Why I Play series: Hurdler Kerstin Ong
Why I Play” is a fortnightly series showcasing the stories of people who enjoy playing sports. Want to see your sport featured? Let us know via Facebook or Twitter.
Kerstin Ong’s journey to becoming a hurdler started from wanting to skip tuition classes. When she was in Primary 6, she skipped tuition to go for the Singapore Sports School trials and has since gone on to win the gold medal in hurdles for Sports School and then Singapore Management University.
The 22-year-old most recently clinched her second hurdles gold medal in three years at the 2020 Institute-Varsity-Polytechnic Track and Field competition in January.
Q: How did you get involved in this sport?
I went competitively into this sport because I joined the Singapore Sports School, and my passion and discipline grew there. I joined the Sports School because of a lucky stumble because of wanting to skip my Chinese tuition class. It just so happened that the Singapore Sports School Direct School Admission trials were happening on that day so that’s how I got involved with my sports, seriously.
Which muscle groups are most involved in this sport? Which part of your body aches the most after a race and why?
Legs, of course. Glutes, hamstring, quads and calves are the most involved. But running kind of needs every muscle groups from arms to the core to legs.and mental strength as well.
Tell me the biggest misconceptions people have of this sport
That as long as I am in the sport, it means I can run a fast 2.4km. But that’s not true, a sprinter can’t exactly do long-distance well, the two events require such different systems.
In playing this sport, what has been your most memorable experience?
I think it’s the experiences I get around the sport, having meals with your teammates after training and being able to travel together. It’s the memories I got to make with people that make it most memorable and fun.
What was your most heartbreaking?
When I failed to make the 2015 SEA Games team when it was held on home ground – the feeling of putting in so much work in hopes to reach your goals but failing to make it in the end. Especially when it was home ground and being able to run in front of your family and friends, your own countrymen.
Share an inspiring story you have of a tournament or an experience with teammates that. made you love this sport even more.
This happened in March 2019 when I was over in Australia alone for a training stint and a conversation about injuries came about. I was asked what was the worst injury I had. As it was a very minor injury, I received a response, “maybe you are not training hard enough.”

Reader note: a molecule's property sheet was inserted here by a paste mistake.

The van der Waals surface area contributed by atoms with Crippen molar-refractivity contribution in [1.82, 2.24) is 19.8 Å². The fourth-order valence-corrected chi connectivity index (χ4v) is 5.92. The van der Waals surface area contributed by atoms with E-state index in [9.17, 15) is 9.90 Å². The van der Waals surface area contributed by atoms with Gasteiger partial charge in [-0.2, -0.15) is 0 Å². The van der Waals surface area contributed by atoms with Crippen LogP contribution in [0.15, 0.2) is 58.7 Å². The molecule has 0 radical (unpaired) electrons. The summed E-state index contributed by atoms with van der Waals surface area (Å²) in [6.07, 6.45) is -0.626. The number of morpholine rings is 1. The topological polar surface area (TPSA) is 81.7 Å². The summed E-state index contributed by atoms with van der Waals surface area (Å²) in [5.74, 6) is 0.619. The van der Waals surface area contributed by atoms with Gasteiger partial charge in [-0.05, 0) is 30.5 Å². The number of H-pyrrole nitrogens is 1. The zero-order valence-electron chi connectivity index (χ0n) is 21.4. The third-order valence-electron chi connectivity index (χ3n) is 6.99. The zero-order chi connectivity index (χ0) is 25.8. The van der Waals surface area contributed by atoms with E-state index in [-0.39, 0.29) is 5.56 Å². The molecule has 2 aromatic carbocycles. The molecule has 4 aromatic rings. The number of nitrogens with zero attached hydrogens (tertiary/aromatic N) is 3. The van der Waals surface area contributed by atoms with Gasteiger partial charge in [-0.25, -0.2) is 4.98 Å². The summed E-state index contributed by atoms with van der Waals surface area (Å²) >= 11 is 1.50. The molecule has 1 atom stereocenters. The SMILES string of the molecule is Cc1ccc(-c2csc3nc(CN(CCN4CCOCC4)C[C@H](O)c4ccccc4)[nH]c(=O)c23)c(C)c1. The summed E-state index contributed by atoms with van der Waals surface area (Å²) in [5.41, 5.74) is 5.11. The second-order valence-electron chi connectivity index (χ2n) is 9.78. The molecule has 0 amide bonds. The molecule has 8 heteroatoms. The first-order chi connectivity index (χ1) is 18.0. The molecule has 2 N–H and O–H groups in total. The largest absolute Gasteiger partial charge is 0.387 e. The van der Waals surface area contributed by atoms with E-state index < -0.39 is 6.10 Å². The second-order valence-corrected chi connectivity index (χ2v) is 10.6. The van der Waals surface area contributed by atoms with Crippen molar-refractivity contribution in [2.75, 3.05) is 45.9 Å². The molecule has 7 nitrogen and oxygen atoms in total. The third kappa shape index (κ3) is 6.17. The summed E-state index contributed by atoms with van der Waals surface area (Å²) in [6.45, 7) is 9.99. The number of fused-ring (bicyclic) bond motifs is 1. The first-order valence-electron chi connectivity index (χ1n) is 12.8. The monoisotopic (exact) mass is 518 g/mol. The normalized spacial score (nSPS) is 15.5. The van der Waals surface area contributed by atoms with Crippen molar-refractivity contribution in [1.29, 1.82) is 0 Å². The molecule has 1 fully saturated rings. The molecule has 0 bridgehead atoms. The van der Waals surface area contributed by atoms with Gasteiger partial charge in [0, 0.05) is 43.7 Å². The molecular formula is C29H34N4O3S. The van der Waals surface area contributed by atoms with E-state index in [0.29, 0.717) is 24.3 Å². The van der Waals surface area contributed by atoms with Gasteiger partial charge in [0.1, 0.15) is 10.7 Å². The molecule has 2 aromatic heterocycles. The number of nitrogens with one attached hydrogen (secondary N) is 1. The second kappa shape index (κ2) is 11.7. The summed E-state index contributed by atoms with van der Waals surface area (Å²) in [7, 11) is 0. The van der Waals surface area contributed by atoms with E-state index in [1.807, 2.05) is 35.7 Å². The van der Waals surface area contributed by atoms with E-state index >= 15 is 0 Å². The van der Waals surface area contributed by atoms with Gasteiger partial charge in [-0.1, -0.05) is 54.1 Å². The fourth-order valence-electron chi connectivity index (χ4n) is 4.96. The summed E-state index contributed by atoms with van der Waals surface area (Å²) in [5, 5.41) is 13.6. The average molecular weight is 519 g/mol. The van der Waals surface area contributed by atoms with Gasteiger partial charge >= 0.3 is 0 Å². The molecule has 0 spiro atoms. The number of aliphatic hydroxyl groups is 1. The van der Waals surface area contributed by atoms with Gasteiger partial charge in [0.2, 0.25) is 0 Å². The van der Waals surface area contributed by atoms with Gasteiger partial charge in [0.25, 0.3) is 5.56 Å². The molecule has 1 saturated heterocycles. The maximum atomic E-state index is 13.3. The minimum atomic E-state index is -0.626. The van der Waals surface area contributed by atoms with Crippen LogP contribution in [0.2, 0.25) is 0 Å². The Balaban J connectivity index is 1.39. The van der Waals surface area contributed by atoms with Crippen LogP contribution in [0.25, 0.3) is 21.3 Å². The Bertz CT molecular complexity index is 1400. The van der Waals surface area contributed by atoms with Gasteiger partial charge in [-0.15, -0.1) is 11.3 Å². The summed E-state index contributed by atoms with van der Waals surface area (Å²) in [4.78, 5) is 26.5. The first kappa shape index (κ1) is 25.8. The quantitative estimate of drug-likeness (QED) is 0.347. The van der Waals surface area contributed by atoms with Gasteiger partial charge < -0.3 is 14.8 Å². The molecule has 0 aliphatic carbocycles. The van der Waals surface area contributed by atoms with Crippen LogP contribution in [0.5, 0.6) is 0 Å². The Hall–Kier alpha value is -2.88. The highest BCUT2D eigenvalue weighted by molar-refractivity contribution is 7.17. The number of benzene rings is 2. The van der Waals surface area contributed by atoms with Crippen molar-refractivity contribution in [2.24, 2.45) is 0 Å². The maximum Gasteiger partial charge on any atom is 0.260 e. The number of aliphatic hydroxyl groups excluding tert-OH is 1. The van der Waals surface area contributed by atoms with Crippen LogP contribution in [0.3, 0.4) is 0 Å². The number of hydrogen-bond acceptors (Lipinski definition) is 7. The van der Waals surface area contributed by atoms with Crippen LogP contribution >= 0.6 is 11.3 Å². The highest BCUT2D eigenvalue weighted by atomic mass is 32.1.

That left a very lasting impression in me and I started to rethink about my training, that maybe it’s true that I haven’t given my all. Maybe there is still so much more that I could give.
Surprisingly, that made me realise that I could do so much more in this sport, magnifying the love I have for this sport.
Was there a time you felt like walking away from the sport? What made you stay?
Yes, honestly, I think it’s right now. I feel like I’m in a crossroads of deciding if I want to continue spending so much time and effort into this sport. The pressure of doing well in school for my future job prospects and thinking for my career is starting to creep up. After all, I can’t be in the sport competitively for too long, it doesn’t pay. I need to start thinking about my future.
But then again, this fire deep inside me is still there, wanting to do well in this sport is still in my mind. As the saying goes, “if you can’t go a day without thinking about it, it means it still means a lot to you, so go for it.”
As much as I am rethinking about it, the passion that still burns brightly in me still makes doing the sport worthwhile, it still brings me fulfilment.
What was the worst injury you have experienced?
I think I have been pretty lucky, I think my worst injury could be the lightest injury another person could have. My worst injury has only been a slight sprain of my ankle when I was running on grass. I was out for only two training sessions, and a week later I could race again already.
What life lessons has this sport taught you?
This sport enabled me to develop a commitment to strong work ethics where I am disciplined and responsible in the tasks that I do. Being a national athlete, I have a competitive drive which enables me to overcome challenges and often during high pressured situations. It has built the belief in me that hard work and determination will pay off, and that I will persist even through adverse circumstances.
How can people get involved if they’re interested in this sport?
It’s extremely easy. It starts as simple as starting to run, if you’d like to get proper coaching and guidance, and be able to compete eventually, just head on to the Singapore Athletics website – details are all in the web to find a club, coach or competition.
Can you tell me in one sentence why you love this sport?
The uncontrollable excitement and nerve jitters before a race which I cannot get anywhere else, reminding me that I’m only human, this is why I play.
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